While Anthony is well known among historians of photography, Doney has not been studied at all. Not even birth and death dates are given in his brief encyclopedia entries. There is evidence that he was born in Tavistock, Devonshire, England, in 1809 and died in Chicago on March 17, 189O15 He spent much of his youdi in France learning the engraving trade, and at the age of sixteen he made a copy of an English landscape painting in aquatint and engraving that was included in Amédée Piehot's Voyage historique et littéraire en Angleterre et en Ecosse.6 He departed Paris for Ontario, Canada, sometime in the 1830s, possibly in search of a quieter life after a nervous breakdown.7 After spending some time in Ontario, Illinois, and Ohio, he arrived in New York by 1844. There he soon emerged as one of the best of the engravers who early on made a specialty of copying daguerreotypes. His work was not limited to portraits but included paintings of historical subjects, landscapes, and genre scenes; indeed, one of his greatest successes was his 1846 mezzotint copy of George Caleb Bingham's Jolly Flat Boat Men for the American Art Union. Already by late 184c he was being singled out as one of the engravers whose work was so good that a single print by him could justify the price of an issue of an illustrated magazine.8 In these early years as throughout his life, however, Doney's work was much better known than was his name, although by 1891 his name evoked "the English artist, whose engravings were a prominent feature of the standard American magazines of a generation ago"9 In the late 1840S his work was ubiquitous in the pictorial print culture of the United States.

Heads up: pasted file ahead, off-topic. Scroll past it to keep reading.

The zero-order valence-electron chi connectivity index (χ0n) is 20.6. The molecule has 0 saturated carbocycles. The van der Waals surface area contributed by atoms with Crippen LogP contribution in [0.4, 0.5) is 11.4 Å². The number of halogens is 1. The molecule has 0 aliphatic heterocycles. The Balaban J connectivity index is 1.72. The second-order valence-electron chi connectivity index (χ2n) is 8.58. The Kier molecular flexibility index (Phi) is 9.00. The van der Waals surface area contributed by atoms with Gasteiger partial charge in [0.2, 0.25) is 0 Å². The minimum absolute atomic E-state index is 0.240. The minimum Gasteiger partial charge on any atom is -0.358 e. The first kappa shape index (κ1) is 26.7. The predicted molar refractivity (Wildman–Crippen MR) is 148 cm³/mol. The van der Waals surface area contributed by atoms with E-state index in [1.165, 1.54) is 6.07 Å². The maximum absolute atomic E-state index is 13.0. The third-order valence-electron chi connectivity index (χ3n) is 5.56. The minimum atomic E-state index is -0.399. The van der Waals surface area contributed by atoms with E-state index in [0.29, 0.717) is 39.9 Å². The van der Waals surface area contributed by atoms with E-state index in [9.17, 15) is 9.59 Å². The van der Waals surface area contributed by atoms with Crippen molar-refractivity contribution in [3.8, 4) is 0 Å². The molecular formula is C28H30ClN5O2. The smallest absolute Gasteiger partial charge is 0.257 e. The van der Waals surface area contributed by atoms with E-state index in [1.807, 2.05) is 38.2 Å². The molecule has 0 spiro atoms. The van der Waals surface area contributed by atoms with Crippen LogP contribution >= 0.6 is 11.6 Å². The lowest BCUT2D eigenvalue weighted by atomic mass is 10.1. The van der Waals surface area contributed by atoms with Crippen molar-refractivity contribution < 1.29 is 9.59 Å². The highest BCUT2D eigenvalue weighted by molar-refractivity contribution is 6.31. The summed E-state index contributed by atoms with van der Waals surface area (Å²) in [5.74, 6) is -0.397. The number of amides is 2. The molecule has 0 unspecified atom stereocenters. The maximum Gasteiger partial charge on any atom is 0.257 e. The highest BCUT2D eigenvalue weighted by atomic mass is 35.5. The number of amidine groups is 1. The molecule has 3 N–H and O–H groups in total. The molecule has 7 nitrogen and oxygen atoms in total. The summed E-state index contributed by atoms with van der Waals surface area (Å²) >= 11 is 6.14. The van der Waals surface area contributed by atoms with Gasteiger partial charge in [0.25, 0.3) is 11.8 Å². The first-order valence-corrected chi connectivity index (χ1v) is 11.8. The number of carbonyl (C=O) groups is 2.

That Doney's name so often went unmentioned, even when his achievements were being commended, suggests that for many commentators his work was transparent to the daguerreotypes or ofher source materials they reproduced. An August 1844 notice in the New Mirror praised a mezzotint portrait of the Whig candidate for vice president that year on the Henry Clay ticket, Theodore Frelinghuysen, as "the first really successful effort to engrave from a daguerreotype. . . . The resemblance [is] a remarkable one for a paper likeness."10 Doney was not mentioned by name - all the credit went to the daguerreotypists, Anthony, Edwards, and Company - but it was clearly his work that was being singled out. His mezzotints of Frelinghuysen and of Clay, based on Anthony, Edwards daguerreotypes, were published a short time later in the first issue of the American Whig Review. Some credit certainly was due to Anthony, Edwards, and Co., which was improving daguerreotypes by extending the range of lights and darks in the image. The Knickerbocker Magazine commended its work for providing "all that daguerreotypes have hitherto lacked - an artistic arrangement of light and shade."" This aspect was enhanced through Doney's mezzotint process to yield what was apparently a new visual experience at the time: "a paper likeness" with the remarkable detail, acute particularity, and the uncanny physical and psychological presence of a figure in an uncommonly good daguerreotype portrait. Some amount of distortion of features in these prints seems to have gone unnoticed or been tolerated as insignificant. Clay's dropped nose and mouth, for example, give him a slighuy simian look. These prints were not perfect, but they did not need to be.